Of all the myriad economic releases, both investors and economists generally put special emphasis on the monthly nonfarm payroll report.
The jobs report provides a timely snapshot on the health of the labor market, a critical issue because household spending drives roughly 70% of U.S. economic activity and a second part of the Fed’s dual mandate focuses on full employment.
For these reasons, investors will be closely watching the U.S. Department of Labor’s release of January job data this Friday. Though I’m skeptical that one month’s number will have any impact on Fed tapering, a continuation of the recent trend of weak data may color the Fed’s language around forward guidance. In addition, another weak print would call into question the investment thesis that the U.S. recovery is likely to accelerate this year. Given the significance of the release, here’s what I’d focus on come Friday’s jobs report:
Change in nonfarm payrolls. The market is expecting a headline print of 184,000 additional nonfarm jobs, right around the two-year average of 182,000. In other words, investors are treating last month’s reading of 74,000 new jobs as an aberration, driven mostly by unseasonably cold weather. To the extent January’s temperatures were little better, job creation may once again disappoint due to weather related issues. To gauge the impact of weather, watch sectors like construction. A big drop there would confirm that part of the issue is indeed weather related.
Participation rate. Weather aside, last month’s reading once again demonstrated that the unemployment rate has been falling mostly thanks to a falling participation rate, i.e. fewer Americans participating in the work force. Any further drop in the participation rate, currently at a 34-year low, means that any improvement in the unemployment rate should be largely ignored.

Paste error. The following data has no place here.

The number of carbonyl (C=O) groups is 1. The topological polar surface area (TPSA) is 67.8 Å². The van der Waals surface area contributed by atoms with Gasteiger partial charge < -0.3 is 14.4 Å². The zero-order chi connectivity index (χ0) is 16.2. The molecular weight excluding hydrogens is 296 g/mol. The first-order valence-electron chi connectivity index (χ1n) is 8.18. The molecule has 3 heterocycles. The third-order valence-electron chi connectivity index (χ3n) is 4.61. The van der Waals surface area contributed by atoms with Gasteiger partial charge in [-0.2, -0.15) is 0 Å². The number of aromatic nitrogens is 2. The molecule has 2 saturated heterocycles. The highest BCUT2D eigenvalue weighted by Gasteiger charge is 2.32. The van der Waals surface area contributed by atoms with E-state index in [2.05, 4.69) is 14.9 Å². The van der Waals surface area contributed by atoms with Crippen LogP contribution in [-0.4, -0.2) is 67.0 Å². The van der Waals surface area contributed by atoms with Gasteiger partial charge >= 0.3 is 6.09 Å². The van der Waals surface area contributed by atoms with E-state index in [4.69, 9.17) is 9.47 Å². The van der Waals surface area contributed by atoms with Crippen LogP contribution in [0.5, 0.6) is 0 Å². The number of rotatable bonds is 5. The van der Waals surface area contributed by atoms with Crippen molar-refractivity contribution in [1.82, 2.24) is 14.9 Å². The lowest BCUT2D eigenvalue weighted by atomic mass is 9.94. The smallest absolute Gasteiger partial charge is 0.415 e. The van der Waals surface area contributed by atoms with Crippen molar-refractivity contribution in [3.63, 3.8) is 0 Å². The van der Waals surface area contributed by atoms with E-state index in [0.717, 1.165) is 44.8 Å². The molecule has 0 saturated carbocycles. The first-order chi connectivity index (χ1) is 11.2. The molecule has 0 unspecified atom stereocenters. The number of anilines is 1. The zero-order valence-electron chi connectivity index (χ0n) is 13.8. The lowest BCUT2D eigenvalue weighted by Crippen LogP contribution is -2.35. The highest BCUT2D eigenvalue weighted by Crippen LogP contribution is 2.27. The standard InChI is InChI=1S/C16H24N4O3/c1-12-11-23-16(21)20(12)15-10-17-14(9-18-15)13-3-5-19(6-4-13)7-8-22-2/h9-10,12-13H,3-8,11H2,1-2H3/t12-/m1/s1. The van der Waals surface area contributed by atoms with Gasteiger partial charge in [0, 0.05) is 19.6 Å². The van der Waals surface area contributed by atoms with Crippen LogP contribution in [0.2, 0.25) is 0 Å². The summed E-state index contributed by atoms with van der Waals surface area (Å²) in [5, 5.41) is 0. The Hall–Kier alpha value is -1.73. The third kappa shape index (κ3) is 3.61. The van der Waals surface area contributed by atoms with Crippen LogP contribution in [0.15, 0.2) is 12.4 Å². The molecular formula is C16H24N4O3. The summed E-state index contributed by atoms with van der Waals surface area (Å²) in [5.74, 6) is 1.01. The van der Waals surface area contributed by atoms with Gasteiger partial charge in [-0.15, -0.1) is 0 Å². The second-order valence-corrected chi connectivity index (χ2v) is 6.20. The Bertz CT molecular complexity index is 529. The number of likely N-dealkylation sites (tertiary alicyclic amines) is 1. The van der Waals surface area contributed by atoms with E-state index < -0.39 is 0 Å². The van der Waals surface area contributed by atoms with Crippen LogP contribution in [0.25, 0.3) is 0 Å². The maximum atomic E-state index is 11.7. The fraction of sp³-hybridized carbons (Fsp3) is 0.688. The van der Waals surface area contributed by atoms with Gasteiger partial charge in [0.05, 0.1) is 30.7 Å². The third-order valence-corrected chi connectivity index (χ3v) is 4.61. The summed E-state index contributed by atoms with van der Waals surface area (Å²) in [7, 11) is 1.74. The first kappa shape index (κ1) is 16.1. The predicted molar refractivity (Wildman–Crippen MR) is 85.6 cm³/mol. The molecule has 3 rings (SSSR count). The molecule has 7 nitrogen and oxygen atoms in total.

Hourly Wages. As evidenced by last week’s report on personal income, lackluster wage growth is still a major problem. The economy is not creating jobs at a fast enough rate to overcome the structural headwinds – technology and the global labor arbitrage – that are suppressing real incomes. Last month, hourly wages decelerated to a 1.8% growth rate, a 9-month low. Assuming wage growth remains stuck below 2%, this would confirm the lack of any organic income growth and suggests that the recent jump in consumption may not be sustainable.
To be sure, investors should never place too much importance on any one economic number, particularly one that is potentially distorted by exogenous factors like weather. For that reason, I don’t think the Fed will be moved to change its current policy, regardless of Friday’s nonfarm payroll report.
Still, in the event of another weak number market, participants will want to at least revisit their assumptions regarding the U.S. economy. Another weak month, particularly if wages remain stagnant, suggests that, once again, economic optimism may need to be tempered.